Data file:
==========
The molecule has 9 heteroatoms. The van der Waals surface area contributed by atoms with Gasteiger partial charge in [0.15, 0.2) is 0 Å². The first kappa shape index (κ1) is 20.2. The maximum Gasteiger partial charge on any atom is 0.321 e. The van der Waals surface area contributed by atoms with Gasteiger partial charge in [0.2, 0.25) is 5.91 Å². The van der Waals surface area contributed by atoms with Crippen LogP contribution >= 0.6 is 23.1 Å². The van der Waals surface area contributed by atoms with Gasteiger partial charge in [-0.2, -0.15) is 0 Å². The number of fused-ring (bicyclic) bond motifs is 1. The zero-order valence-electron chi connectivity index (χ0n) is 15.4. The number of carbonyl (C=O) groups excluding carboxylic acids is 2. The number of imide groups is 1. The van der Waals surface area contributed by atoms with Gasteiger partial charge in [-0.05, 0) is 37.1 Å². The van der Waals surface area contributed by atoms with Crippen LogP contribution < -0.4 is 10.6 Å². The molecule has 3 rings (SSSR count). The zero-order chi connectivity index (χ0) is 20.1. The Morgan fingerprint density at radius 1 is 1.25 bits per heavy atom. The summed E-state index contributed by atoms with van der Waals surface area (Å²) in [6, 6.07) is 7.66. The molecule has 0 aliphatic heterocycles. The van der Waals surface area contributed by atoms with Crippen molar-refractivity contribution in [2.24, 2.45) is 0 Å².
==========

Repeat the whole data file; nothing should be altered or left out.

The molecule has 9 heteroatoms. The van der Waals surface area contributed by atoms with Gasteiger partial charge in [0.15, 0.2) is 0 Å². The first kappa shape index (κ1) is 20.2. The maximum Gasteiger partial charge on any atom is 0.321 e. The van der Waals surface area contributed by atoms with Gasteiger partial charge in [0.2, 0.25) is 5.91 Å². The van der Waals surface area contributed by atoms with Crippen LogP contribution >= 0.6 is 23.1 Å². The van der Waals surface area contributed by atoms with Gasteiger partial charge in [-0.2, -0.15) is 0 Å². The number of fused-ring (bicyclic) bond motifs is 1. The zero-order valence-electron chi connectivity index (χ0n) is 15.4. The number of carbonyl (C=O) groups excluding carboxylic acids is 2. The number of imide groups is 1. The van der Waals surface area contributed by atoms with Gasteiger partial charge in [-0.05, 0) is 37.1 Å². The van der Waals surface area contributed by atoms with Crippen LogP contribution < -0.4 is 10.6 Å². The molecule has 3 rings (SSSR count). The zero-order chi connectivity index (χ0) is 20.1. The Morgan fingerprint density at radius 1 is 1.25 bits per heavy atom. The summed E-state index contributed by atoms with van der Waals surface area (Å²) in [6, 6.07) is 7.66. The molecule has 0 aliphatic heterocycles. The van der Waals surface area contributed by atoms with Crippen molar-refractivity contribution in [2.24, 2.45) is 0 Å².